Their early work initially fluctuated between resisting those traditions by performing classical works in new ways (The Playboy of the Western World performed in 1994 for example), to downright refusing them altogether by performing lesser-known plays that were non-natural in style (Ben Sherman's Bent performed in 1994 for example).
In the late 1980s, Blue Raincoat actors had to travel outside of Ireland to train because their interest was centrally focused on the body first as a primary mode of making meaning in performance, and there was no formal training in this method in Ireland at that time. Since 1991, the majority of Blue Raincoat actors studied in Paris (or London when the school relocated there) in Étienne Decroux’s style of movement, a rigorous physical style which emphasises the expressive possibilities of the human body.
I believe that that kind of training supports the visual experience of the plays performed by Blue Raincoat and works by playwrights such as Beckett, Ionesco, Yeats, writer-in-residence Malcolm Hamilton, and their stage adaptation of Flann O'Brien foregrounds the actors' ability to embody ritual, the bizarre, the fantastic and the surreal in captivating ways. But the company's interest in physical rigour using the body as a visual text has developed alongside their interest in the other visual elements of performance including set and costume design, added to the importance of Blue Raincoat's aural environments. Therefore I give considerable attention to design because of the ensemble nature of Blue Raincoat's approach, which strives to unify the expressive qualities important to the perception and reception of their works.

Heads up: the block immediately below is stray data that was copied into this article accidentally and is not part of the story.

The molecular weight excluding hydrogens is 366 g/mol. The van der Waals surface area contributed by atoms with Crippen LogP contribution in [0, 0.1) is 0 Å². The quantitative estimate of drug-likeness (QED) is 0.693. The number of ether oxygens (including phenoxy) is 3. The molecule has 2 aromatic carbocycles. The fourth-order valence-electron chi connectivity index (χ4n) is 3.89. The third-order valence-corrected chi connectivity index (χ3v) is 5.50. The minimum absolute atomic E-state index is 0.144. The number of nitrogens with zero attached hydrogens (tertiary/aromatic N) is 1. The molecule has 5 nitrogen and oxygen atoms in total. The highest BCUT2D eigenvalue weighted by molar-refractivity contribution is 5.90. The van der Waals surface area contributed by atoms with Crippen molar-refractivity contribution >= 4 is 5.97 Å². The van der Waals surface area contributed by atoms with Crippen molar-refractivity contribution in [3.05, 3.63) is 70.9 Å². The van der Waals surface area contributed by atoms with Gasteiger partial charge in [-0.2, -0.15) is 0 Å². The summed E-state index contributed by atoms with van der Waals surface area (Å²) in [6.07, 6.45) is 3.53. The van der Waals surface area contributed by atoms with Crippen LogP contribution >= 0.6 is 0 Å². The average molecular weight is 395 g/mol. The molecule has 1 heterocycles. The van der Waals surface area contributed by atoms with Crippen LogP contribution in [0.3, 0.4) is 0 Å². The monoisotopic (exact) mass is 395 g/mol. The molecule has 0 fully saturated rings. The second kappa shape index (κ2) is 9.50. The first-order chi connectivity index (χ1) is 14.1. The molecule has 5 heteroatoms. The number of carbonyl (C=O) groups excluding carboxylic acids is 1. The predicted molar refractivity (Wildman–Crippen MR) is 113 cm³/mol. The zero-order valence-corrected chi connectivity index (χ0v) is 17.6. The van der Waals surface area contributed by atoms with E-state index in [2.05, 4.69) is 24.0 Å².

As a lecturer in performing arts, I am forever aware of the traditional divide between scholarship and practice. Thankfully there have been a number of ways in which that dialogue has been opened up. Certainly the BA in Performing Arts at the Institute of Technology in Sligo, which specialises in theatre design, costume and acting and which is the only third-level institute whose design strand is partnered with the Abbey Theatre, is testament to the efforts made across institutes in providing opportunities for students in other areas [outside of acting] of the performance spectrum. Indeed lecturer in design at IT Sligo and former head of design at the Abbey Theatre, Frank Conway, remembers how theatre designers until the noughties had no option but to leave Ireland's shores to do training in the field.